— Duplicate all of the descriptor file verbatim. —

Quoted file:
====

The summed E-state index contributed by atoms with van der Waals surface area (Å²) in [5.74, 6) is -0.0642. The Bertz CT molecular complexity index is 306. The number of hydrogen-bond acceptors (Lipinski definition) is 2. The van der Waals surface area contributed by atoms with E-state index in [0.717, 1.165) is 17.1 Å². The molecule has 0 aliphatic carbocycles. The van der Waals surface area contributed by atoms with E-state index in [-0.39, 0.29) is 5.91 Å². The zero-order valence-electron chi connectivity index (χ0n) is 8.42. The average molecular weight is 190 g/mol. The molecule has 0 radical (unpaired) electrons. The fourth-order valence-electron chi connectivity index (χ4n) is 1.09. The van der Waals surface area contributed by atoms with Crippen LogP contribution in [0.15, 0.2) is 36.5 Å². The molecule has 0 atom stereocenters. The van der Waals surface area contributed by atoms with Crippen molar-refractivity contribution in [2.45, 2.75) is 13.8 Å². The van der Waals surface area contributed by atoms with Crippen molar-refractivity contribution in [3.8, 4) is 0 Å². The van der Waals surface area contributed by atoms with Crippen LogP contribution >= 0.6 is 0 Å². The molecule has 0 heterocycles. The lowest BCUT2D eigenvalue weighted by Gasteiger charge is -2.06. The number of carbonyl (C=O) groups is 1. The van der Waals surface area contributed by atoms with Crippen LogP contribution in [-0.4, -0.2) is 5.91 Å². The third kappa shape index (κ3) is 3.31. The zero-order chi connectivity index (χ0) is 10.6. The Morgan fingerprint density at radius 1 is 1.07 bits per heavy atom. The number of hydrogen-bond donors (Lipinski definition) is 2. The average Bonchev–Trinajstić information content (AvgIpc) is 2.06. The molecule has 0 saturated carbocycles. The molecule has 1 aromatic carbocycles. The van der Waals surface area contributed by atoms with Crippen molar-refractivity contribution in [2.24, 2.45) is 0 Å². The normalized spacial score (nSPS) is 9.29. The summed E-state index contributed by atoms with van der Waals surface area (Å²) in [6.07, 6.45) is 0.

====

The summed E-state index contributed by atoms with van der Waals surface area (Å²) in [5.74, 6) is -0.0642. The Bertz CT molecular complexity index is 306. The number of hydrogen-bond acceptors (Lipinski definition) is 2. The van der Waals surface area contributed by atoms with E-state index in [0.717, 1.165) is 17.1 Å². The molecule has 0 aliphatic carbocycles. The van der Waals surface area contributed by atoms with E-state index in [-0.39, 0.29) is 5.91 Å². The zero-order valence-electron chi connectivity index (χ0n) is 8.42. The average molecular weight is 190 g/mol. The molecule has 0 radical (unpaired) electrons. The fourth-order valence-electron chi connectivity index (χ4n) is 1.09. The van der Waals surface area contributed by atoms with Crippen LogP contribution in [0.15, 0.2) is 36.5 Å². The molecule has 0 atom stereocenters. The van der Waals surface area contributed by atoms with Crippen molar-refractivity contribution in [2.45, 2.75) is 13.8 Å². The van der Waals surface area contributed by atoms with Crippen molar-refractivity contribution in [3.8, 4) is 0 Å². The van der Waals surface area contributed by atoms with Crippen LogP contribution >= 0.6 is 0 Å². The molecule has 0 heterocycles. The lowest BCUT2D eigenvalue weighted by Gasteiger charge is -2.06. The number of carbonyl (C=O) groups is 1. The van der Waals surface area contributed by atoms with Crippen LogP contribution in [-0.4, -0.2) is 5.91 Å². The third kappa shape index (κ3) is 3.31. The zero-order chi connectivity index (χ0) is 10.6. The Morgan fingerprint density at radius 1 is 1.07 bits per heavy atom. The number of hydrogen-bond donors (Lipinski definition) is 2. The average Bonchev–Trinajstić information content (AvgIpc) is 2.06. The molecule has 0 saturated carbocycles. The molecule has 1 aromatic carbocycles. The van der Waals surface area contributed by atoms with Crippen molar-refractivity contribution in [2.24, 2.45) is 0 Å². The normalized spacial score (nSPS) is 9.29. The summed E-state index contributed by atoms with van der Waals surface area (Å²) in [6.07, 6.45) is 0.